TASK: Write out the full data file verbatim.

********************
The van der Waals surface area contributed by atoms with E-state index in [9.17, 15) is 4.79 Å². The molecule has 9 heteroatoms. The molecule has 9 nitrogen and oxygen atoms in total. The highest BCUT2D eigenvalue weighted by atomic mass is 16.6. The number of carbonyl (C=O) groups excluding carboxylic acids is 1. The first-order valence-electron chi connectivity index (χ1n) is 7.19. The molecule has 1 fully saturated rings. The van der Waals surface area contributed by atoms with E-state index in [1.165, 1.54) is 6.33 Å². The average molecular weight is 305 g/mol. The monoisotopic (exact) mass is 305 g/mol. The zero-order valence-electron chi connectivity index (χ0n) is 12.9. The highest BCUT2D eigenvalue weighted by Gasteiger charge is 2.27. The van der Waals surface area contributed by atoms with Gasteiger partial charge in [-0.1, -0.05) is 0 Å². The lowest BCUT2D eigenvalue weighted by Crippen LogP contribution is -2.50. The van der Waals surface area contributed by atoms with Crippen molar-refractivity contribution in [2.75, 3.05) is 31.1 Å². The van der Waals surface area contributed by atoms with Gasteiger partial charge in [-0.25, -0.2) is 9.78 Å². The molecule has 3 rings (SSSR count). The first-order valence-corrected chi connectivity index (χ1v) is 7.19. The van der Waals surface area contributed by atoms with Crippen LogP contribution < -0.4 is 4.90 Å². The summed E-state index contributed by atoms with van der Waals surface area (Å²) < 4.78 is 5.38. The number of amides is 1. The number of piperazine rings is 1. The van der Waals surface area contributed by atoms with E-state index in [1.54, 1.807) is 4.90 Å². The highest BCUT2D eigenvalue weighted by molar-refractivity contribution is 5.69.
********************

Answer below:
The van der Waals surface area contributed by atoms with E-state index in [9.17, 15) is 4.79 Å². The molecule has 9 heteroatoms. The molecule has 9 nitrogen and oxygen atoms in total. The highest BCUT2D eigenvalue weighted by atomic mass is 16.6. The number of carbonyl (C=O) groups excluding carboxylic acids is 1. The first-order valence-electron chi connectivity index (χ1n) is 7.19. The molecule has 1 fully saturated rings. The van der Waals surface area contributed by atoms with E-state index in [1.165, 1.54) is 6.33 Å². The average molecular weight is 305 g/mol. The monoisotopic (exact) mass is 305 g/mol. The zero-order valence-electron chi connectivity index (χ0n) is 12.9. The highest BCUT2D eigenvalue weighted by Gasteiger charge is 2.27. The van der Waals surface area contributed by atoms with Gasteiger partial charge in [-0.1, -0.05) is 0 Å². The lowest BCUT2D eigenvalue weighted by Crippen LogP contribution is -2.50. The van der Waals surface area contributed by atoms with Crippen molar-refractivity contribution in [2.75, 3.05) is 31.1 Å². The van der Waals surface area contributed by atoms with Gasteiger partial charge in [-0.25, -0.2) is 9.78 Å². The molecule has 3 rings (SSSR count). The first-order valence-corrected chi connectivity index (χ1v) is 7.19. The van der Waals surface area contributed by atoms with Crippen LogP contribution < -0.4 is 4.90 Å². The summed E-state index contributed by atoms with van der Waals surface area (Å²) < 4.78 is 5.38. The number of amides is 1. The number of piperazine rings is 1. The van der Waals surface area contributed by atoms with E-state index in [1.54, 1.807) is 4.90 Å². The highest BCUT2D eigenvalue weighted by molar-refractivity contribution is 5.69.